What Do You Do About a Toothache?

What Do You Do About a Toothache?

Toothaches can be a sign of something serious.

Compared to the rest of our bodies, a tooth is pretty small. And even though you have 32 teeth in your adult mouth, a toothache in just one can be quite crippling. Most tooth pain results from pulp inflammation, which contains many nerve endings that are highly subject to sensitivity and pain. Thus, when we get a popcorn kernel stuck in our gums or have a broken tooth, it can cause an awful toothache.

What causes tooth pain?

Before we get into details on what you need to do when you have a toothache, let’s talk about what causes this unbearable pain and discomfort. Tooth pain is expected when the nerve in the root of a tooth or around the tooth becomes irritated. Tooth loss, infection, injury, tooth extraction, or decay are frequent causes of tooth pain.

Sometimes the pain originates from the jaw or other areas. In these cases, the most common causes come from the temporomandibular joint (jaw joint), ear pain, your sinuses, and heart problems, though this is less common. The bacteria that grow inside your mouth can lead to gum disease and dental decay, both of which are associated with a toothache.

Signs and Symptoms That You Have a Toothache

It may seem obvious when you have a toothache, but frequently we will assume that mouth pain is due to something else. It is essential to understand that a toothache is something that you should plan to treat, and therefore you should understand the signs and symptoms. You may experience pain or pressure in the mouth when your teeth are exposed to hot or cold stimuli, and the pain will often linger for a while even after the trigger has been removed. As inflammation increases, the pain worsens and can radiate to your cheeks, jaw, or ears.

Common signs and symptoms of a toothache include the following:

  • Sudden and sharp pain, making it feel as though your tooth or gums are being stabbed with a sharp object
  • Throbbing around a tooth
  • Pain while chewing or biting down on foods
  • Sensitivity to hot or cold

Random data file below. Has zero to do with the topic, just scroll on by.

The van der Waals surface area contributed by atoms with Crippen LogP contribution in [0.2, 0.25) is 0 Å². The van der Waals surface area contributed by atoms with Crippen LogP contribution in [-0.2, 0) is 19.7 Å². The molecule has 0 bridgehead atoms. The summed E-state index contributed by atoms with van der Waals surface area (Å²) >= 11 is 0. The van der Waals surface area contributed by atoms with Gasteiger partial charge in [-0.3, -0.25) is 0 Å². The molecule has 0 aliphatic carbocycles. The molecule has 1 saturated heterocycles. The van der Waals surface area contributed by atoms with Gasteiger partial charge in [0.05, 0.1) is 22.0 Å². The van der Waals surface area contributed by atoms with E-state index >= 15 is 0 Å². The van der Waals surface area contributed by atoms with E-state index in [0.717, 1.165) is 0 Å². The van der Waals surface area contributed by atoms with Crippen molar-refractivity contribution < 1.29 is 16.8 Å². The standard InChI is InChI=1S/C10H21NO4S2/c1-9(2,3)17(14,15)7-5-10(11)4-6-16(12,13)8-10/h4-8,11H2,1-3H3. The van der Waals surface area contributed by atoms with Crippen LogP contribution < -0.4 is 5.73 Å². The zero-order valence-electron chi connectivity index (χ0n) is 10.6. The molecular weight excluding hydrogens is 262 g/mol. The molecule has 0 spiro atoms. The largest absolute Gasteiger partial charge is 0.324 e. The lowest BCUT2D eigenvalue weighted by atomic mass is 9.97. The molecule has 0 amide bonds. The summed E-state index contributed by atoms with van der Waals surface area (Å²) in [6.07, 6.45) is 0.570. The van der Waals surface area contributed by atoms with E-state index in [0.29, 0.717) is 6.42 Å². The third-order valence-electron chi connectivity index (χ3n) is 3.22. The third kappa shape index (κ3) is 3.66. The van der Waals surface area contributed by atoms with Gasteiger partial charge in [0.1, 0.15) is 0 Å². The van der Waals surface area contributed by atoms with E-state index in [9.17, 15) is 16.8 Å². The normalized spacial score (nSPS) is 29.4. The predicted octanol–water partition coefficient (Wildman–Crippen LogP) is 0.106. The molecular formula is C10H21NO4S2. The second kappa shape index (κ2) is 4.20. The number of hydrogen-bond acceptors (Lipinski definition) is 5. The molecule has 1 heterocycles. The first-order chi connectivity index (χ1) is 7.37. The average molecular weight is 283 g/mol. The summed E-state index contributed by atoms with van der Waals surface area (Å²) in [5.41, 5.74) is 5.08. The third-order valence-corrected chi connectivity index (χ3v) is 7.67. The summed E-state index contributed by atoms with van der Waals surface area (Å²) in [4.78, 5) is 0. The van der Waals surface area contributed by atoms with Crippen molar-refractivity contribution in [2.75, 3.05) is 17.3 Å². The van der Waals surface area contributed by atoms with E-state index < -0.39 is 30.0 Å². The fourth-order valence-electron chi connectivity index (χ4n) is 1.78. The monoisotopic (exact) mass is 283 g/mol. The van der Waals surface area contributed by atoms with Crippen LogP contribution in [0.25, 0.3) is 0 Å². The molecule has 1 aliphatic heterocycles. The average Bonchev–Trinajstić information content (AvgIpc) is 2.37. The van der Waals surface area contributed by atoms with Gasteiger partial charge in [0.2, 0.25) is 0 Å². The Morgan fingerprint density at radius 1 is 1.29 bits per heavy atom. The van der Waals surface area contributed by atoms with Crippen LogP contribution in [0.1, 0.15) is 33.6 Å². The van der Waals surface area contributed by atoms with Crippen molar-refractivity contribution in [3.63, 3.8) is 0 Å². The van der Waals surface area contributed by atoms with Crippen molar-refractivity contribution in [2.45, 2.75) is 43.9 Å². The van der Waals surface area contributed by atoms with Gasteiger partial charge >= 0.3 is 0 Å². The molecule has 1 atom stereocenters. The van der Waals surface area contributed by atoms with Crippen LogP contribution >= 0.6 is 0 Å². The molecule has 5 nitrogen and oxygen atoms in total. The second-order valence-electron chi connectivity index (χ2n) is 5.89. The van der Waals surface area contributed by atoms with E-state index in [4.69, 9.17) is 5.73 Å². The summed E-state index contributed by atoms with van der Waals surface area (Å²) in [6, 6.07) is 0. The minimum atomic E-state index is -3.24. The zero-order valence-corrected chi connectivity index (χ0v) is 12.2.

• Bleeding or discharge coming from your jaw or the area surrounding your tooth, when you are brushing your teeth or otherwise
  • Swelling or irritation of your jaw or the area surrounding your mouth
  • Injury or trauma to a part of your mouth

Fever and chills that accompany a toothache may mean that you have a severe infection that should be treated by a dentist without delay.

How to Prevent a Toothache

Practicing proper oral care and hygiene is the best way to prevent a toothache from occurring in the first place. Most toothaches are caused by tooth decay. So, be sure to brush your teeth at least twice a day with fluoride toothpaste. Floss daily and also after eating popcorn or if you feel that something is stuck between your teeth. See your dentist every six months for a professional cleaning and oral assessment.

You can also lessen your risk of tooth decay and a resulting toothache by consuming low sugar foods. And, at your next appointment, ask Dr. Alhadef about sealants and fluoride applications.

When to Call a Dentist About Tooth Pain

We understand that life can be busy, and you may wonder when you should call a dentist about your toothache. There are times, however, when a call to an emergency dentist is necessary. If you are experiencing swelling of the gums or facial area, have severe pain, and have a discharge coming from your mouth, you should see an emergency dentist right away. An infection or tooth abscess can be a sign of a severe dental emergency.

If you are an adult and have experienced the loss of a tooth, this is also an indicator that you should see a dentist right away. Getting to an emergency dentist quickly after a tooth loss will increase your chances of the issue being corrected. Thus, if you have severe bleeding from your mouth, have lost a tooth, or are experiencing severe pain, you should immediately see a doctor or emergency dentist.

Call Dr. Alhadef if you have a toothache.

If you are experiencing a toothache and are not sure if it is a dental emergency or not, give us a call. If you believe that your toothache can wait, you can make an appointment with Dr. Alhadef using our convenient online form.

In the meantime, try one of these home remedies to make you more comfortable before your appointment for your toothache.

  • Use a saltwater or hydrogen peroxide rinse to help kill bacteria in your mouth and lessen your risk of infection.
  • Apply a cooled peppermint tea bag to the painful area.
  • Apply a cold compress to the affected area, especially if your toothache has caused a headache.

By getting on our calendar and trying some at-home remedies, your toothache can become more manageable. But no matter how well these home remedies work for you, the best course of action is to call. A quick conversation about your symptoms and how you are feeling can help us determine the best next steps and type of treatment.

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